To say baseball was a different game way back in 1969 is an understatement. That year saw both leagues split into two divisions each for the first time, while the designated hitter in the AL was a couple of years away and free agency — not to mention the millions that would come with it — was just a fantasy.
And back then the all-time hits list was dominated by white men who played in the dead ball era at the dawn of the 20th Century.
Which is why Roberto Clemente’s 2,500th hit on this day in béisbol, Aug. 5, 1969, was a big deal.
There were only eight players with more than 3,000 hits, led by Ty Cobb’s 4,191, when the Pittsburgh Pirates right fielder reached his milestone two weeks shy of his 35th birthday (there are currently 31 on the list).
So not only did Clemente’s 2,500th hit help make any unenlightened fans out there realize what an amazing player the Puerto Rico native was as he continued to take his place among the game’s immortals, it also made people realize Latino players could be just as good, if not as great, as ones born in the U.S.
As most fans know, Clemente would get his 3,000th and final hit in 1972, and die in a tragic plane crash at age 38 that winter. By then, Hank Aaron and Willie Mays had broken the Top 10 among the all-time hits leaders — both got No. 3,000 in 1970 — and flaunted what the game had stupidly lost out on before Jackie Robinson changed the face of baseball.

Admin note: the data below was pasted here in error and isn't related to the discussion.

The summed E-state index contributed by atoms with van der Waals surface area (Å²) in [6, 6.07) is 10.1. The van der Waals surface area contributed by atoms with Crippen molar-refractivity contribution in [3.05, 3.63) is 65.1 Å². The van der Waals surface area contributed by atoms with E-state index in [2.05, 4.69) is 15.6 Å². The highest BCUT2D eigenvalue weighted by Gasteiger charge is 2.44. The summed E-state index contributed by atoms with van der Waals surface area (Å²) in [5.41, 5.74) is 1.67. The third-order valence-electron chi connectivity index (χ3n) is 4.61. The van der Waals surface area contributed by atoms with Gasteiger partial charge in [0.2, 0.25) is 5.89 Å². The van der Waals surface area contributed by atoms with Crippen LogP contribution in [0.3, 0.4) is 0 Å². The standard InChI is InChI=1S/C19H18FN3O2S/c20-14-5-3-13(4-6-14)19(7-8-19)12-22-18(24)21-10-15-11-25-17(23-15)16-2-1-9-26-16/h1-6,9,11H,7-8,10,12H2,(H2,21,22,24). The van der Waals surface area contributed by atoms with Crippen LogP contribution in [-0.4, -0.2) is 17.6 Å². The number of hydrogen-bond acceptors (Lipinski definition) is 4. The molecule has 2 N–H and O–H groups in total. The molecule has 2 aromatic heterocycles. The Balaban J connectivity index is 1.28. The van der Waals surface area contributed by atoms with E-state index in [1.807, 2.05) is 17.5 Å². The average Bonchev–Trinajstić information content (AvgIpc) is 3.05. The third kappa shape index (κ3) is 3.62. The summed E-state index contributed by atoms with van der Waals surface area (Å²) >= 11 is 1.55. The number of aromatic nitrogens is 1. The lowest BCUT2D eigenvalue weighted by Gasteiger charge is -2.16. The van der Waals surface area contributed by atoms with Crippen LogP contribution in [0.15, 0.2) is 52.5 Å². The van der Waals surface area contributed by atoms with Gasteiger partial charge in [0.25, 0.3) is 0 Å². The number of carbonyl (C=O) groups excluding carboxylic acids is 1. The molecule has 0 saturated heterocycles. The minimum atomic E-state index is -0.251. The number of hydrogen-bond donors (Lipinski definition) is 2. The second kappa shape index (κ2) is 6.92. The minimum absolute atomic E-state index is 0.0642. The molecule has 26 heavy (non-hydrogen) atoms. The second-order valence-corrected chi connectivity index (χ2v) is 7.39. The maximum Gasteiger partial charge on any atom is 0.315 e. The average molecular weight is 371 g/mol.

But it was Clemente, along with fellow Hall of Fame pioneers Orlando Cepeda, Juan Marichal and Luis Aparicio — who proved early on that baseball was now a game without borders.
— Robert Dominguez
Robert Dominguez is co-author of “Bronx Bummers: The Unofficial History of the New York Yankees’ Bad Boys, Blunders and Brawls” and writer of the upcoming “El Salón: The Trials and Triumphs of Baseball’s Latino Hall of Famers.”